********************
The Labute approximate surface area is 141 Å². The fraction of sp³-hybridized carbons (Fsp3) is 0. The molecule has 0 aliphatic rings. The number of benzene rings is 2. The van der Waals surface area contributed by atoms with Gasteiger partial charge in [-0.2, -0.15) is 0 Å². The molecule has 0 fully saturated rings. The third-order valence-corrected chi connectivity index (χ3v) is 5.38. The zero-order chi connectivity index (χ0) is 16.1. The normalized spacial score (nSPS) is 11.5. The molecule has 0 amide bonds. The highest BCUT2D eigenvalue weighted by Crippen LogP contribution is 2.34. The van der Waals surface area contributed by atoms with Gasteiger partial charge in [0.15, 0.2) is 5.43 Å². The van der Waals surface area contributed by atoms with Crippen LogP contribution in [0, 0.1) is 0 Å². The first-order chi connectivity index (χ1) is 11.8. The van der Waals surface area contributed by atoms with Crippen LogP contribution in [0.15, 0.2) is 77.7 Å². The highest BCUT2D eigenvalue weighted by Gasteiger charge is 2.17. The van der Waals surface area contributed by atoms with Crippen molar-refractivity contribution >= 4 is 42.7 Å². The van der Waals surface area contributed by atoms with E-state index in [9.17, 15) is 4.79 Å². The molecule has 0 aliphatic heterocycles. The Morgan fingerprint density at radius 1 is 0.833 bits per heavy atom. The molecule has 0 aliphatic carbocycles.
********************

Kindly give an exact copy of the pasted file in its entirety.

The Labute approximate surface area is 141 Å². The fraction of sp³-hybridized carbons (Fsp3) is 0. The molecule has 0 aliphatic rings. The number of benzene rings is 2. The van der Waals surface area contributed by atoms with Gasteiger partial charge in [-0.2, -0.15) is 0 Å². The molecule has 0 fully saturated rings. The third-order valence-corrected chi connectivity index (χ3v) is 5.38. The zero-order chi connectivity index (χ0) is 16.1. The normalized spacial score (nSPS) is 11.5. The molecule has 0 amide bonds. The highest BCUT2D eigenvalue weighted by Crippen LogP contribution is 2.34. The van der Waals surface area contributed by atoms with Gasteiger partial charge in [0.15, 0.2) is 5.43 Å². The van der Waals surface area contributed by atoms with Crippen LogP contribution in [0, 0.1) is 0 Å². The first-order chi connectivity index (χ1) is 11.8. The van der Waals surface area contributed by atoms with Crippen LogP contribution in [0.15, 0.2) is 77.7 Å². The highest BCUT2D eigenvalue weighted by Gasteiger charge is 2.17. The van der Waals surface area contributed by atoms with Crippen molar-refractivity contribution >= 4 is 42.7 Å². The van der Waals surface area contributed by atoms with E-state index in [9.17, 15) is 4.79 Å². The molecule has 0 aliphatic heterocycles. The Morgan fingerprint density at radius 1 is 0.833 bits per heavy atom. The molecule has 0 aliphatic carbocycles.